Woman stole £30,000 from own gran to feed online gambling addiction

Tracey Holgate, 40, was caught when her gran couldn’t even afford to buy herself a pair of shoes (Picture: Cavendish Press)

A woman stole £30,000 from her own grandma over several years to spend on online gambling.

Tracey Holgate, 40, said she’d help her gran Doreen Gleave with her finances after the death of her granddad, Roy, in January 2013.

But soon after setting up a mobile banking app for her, Holgate started taking small amounts of money without permission.

Prosecutor Mark Kellet told Manchester Crown Court: ‘Doreen describes how approximately £1,200 per month would be paid into this account.

‘This came from her late husband’s pension and her own pension.

‘Doreen also says that on the odd occasion, Tracey Holgate would ask to borrow £30 to £40, promising to repay the money.

‘Doreen was happy to help her granddaughter, but did expect, as agreed, that the loans would be repaid. The money was never paid back.’

Over a seven-year period Holgate, of Alsager, stole a total of £30,000.

She had no previous convictions (Picture: Cavendish Press)

Holgate had asked her grandma to help with a bank loan of £8,000 in 2018, but didn’t repay the sum.

Then her dog needed veterinary treatment costing £400 in 2019, and Mrs Gleave offered to pay £100 towards the bill, which was also never given back.

She was caught after Mrs Gleave’s son – Holgate’s uncle – found out his mum, from Trafford, couldn’t afford to buy herself a new pair of shoes in 2019.

Concerned about Mrs Gleave’s finances, he called Holgate and asked her for some bank statements.

Mr Kellet said: ‘The phone call was disconnected and the defendant later told him that the signal had gone.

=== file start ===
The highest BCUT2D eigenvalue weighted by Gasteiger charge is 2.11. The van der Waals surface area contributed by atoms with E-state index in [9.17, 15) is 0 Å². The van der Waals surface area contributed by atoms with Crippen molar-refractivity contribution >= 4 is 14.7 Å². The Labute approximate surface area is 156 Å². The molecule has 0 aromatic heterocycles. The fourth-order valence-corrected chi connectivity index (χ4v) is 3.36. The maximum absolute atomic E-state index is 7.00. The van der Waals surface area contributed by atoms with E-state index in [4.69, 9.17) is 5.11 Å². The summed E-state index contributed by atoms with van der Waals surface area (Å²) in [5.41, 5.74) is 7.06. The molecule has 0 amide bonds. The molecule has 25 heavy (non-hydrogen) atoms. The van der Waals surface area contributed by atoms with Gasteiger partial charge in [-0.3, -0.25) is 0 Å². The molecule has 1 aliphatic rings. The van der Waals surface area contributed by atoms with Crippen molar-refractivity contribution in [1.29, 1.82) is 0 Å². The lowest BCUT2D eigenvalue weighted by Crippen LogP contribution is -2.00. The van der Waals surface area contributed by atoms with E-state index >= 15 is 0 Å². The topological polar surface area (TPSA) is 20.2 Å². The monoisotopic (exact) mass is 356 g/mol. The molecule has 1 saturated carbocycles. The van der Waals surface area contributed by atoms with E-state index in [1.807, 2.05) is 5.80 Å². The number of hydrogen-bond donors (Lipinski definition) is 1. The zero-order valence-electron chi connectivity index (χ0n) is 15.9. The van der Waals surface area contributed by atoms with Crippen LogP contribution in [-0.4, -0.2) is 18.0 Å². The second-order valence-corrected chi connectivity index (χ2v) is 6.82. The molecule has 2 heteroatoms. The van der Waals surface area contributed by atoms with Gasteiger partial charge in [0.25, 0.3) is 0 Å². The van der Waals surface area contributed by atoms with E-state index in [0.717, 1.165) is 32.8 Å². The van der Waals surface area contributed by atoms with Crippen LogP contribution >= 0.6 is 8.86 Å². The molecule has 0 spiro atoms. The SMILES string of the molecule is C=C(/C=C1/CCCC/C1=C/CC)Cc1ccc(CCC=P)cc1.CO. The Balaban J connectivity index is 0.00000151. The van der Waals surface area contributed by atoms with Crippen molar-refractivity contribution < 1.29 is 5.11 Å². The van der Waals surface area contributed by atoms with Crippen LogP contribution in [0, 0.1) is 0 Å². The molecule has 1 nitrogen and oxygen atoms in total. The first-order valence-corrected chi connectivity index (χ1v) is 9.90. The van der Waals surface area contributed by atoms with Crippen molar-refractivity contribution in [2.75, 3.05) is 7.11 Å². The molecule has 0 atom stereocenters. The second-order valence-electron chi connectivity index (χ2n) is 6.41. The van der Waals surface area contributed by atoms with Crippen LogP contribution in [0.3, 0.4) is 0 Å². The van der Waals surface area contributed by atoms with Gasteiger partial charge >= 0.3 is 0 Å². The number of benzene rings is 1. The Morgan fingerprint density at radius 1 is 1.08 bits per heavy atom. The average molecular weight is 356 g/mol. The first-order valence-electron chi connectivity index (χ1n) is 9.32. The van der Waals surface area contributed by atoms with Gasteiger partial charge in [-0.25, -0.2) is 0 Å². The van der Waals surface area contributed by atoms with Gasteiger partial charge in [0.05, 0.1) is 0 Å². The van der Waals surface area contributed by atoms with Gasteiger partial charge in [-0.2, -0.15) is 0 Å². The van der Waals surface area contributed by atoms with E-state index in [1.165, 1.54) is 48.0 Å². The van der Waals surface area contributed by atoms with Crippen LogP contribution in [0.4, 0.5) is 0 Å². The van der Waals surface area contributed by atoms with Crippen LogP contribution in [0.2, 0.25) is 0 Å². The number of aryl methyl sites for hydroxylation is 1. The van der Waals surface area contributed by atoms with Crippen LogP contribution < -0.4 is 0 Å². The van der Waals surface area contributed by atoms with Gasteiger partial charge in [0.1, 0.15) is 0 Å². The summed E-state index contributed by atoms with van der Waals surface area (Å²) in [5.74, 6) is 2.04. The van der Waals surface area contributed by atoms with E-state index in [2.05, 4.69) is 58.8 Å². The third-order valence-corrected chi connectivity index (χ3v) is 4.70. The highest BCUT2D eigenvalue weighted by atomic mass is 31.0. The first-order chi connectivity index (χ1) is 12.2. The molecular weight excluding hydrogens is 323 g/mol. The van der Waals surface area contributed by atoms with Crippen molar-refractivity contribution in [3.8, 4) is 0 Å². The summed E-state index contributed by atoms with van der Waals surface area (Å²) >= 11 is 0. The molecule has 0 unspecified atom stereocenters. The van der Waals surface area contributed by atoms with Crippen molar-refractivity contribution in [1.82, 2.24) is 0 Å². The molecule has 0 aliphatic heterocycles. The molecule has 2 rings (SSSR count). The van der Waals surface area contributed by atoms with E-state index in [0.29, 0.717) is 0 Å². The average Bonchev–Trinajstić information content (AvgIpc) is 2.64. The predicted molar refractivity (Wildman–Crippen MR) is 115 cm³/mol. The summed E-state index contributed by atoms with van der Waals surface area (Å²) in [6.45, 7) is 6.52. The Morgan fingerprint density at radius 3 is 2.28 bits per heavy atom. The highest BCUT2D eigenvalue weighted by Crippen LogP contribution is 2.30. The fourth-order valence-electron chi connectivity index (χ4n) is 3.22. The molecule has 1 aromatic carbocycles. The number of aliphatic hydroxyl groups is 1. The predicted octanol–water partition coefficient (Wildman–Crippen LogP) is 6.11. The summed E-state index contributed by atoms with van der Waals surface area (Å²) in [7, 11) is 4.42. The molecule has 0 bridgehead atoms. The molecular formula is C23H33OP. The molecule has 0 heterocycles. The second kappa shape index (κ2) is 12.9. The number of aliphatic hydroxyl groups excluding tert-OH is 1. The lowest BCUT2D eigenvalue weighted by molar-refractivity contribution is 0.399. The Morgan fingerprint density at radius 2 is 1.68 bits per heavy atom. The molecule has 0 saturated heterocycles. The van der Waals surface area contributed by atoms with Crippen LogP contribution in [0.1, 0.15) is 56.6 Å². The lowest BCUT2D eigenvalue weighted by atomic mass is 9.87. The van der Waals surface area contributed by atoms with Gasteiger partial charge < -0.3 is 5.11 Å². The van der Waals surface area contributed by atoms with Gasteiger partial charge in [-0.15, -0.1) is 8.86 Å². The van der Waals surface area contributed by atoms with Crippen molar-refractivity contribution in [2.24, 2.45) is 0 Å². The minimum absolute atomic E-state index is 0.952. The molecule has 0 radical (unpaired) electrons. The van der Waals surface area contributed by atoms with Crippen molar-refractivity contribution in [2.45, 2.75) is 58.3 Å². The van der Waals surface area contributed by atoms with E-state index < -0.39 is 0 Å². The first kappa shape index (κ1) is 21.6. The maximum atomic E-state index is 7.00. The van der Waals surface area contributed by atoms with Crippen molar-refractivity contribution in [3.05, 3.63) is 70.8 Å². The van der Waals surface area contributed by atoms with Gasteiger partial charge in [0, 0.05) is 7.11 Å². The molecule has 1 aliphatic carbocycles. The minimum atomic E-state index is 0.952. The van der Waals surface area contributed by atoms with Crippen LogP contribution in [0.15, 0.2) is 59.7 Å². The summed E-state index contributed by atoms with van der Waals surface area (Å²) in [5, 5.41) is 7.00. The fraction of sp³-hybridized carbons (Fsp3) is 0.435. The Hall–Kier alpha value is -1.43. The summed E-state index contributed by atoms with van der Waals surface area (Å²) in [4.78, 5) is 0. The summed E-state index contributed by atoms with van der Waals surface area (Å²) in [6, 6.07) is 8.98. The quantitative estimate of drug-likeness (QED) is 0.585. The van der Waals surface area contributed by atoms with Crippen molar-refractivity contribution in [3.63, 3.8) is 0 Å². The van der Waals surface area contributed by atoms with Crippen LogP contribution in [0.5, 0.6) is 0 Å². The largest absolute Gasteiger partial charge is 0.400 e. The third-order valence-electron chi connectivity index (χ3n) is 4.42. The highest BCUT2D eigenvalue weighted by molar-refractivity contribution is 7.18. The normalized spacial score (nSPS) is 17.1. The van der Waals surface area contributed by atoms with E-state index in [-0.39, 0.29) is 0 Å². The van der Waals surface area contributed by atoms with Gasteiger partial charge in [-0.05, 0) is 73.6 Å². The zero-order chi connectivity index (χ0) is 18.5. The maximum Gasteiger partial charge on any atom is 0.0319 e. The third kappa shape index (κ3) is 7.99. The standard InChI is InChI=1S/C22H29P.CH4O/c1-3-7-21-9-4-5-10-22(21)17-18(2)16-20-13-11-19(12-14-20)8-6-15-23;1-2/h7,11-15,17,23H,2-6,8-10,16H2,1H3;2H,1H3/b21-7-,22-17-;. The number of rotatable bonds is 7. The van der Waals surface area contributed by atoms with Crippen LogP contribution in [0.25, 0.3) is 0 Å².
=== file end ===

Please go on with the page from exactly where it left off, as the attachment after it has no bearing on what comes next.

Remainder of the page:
‘He then asked for his mother’s login details, but the defendant told him: “You don’t need them.”

Holgate borrowed money to pay for veterinary treatment for her dog, which she never repaid (Picture: Cavendish Press)
She spent £15,000 over 18 months on online gambling sites such as Gala Bingo and Paddy Power (Picture: Cavendish Press)

‘The following day he asked for a list of his mother’s outgoings and she replied: “Leave me alone, I am not dealing with this.”‘

Mrs Gleave then asked Holgate for the details, who said: ‘You will see transactions in my name, but I have done nothing wrong.’

She then eventually told her uncle: ‘Don’t tell anyone, I don’t want anyone to know, don’t tell nana or my mum.’

After the bank statements were uncovered Holgate’s uncle contacted the police and the bank contacted its fraud department.

Police later discovered Holgate had spent £15,000 over 18 months on online gambling sites such as Gala Bingo and Paddy Power.

Mitigating, Rachel Oakdene said Holgate had no previous convictions and could be trusted.

Holgate was given a suspended sentence and unpaid work at Manchester Crown Court (Picture: MEN Media)

She told the court: ‘The defendant has not been able to admit to herself and others about her wrongdoing.

‘She doesn’t admit to a gambling problem but accepts payments were made to Gala Bingo and Paddy Power.’

She added Holgate feels a ‘high level of shame and embarrassment’.

In a victim statement, Mrs Gleave said: ‘I have always loved and respected Tracey. I can’t believe she has done this to me.

‘I am losing sleep over this. I feel worried for her, we have offered help and asked if she has a problem and if we can help but she is in complete denial, leaving me heartbroken and with her no longer talking to anybody.’

Holgate, of Reginald Lyndop Drive in Stoke-on-Trent, admitted to fraud on the day of her trial.

On Wednesday she was sentenced to 23 months’ in prison which was suspended for 18 months, and ordered to complete 10 days of rehabilitation activities, 120 hours of unpaid work and a two-month curfew.

She was also ordered to repay Mrs Gleave £8,000 in compensation, although it is understood she had previously repaid some of the amount already.

Sentencing, Judge Elizabeth Nicholls said: ‘No doubt this is a tragic case that has tragic consequences. No doubt your criminality has torn a family apart and put a terrible sentence upon your grandmother, who, as you know, is the victim in this case.

‘You did take money on a regular basis. By your plea of guilty, you have acknowledged your criminality and responsibility for the loss of money which rests upon your shoulders.

‘You have found it difficult to acknowledge these offences and it’s caused you a deep level of shame – I accept that’s why you lied to all and sundry about your behaviour.

‘This has been a public acknowledgement to your family that you are responsible.’

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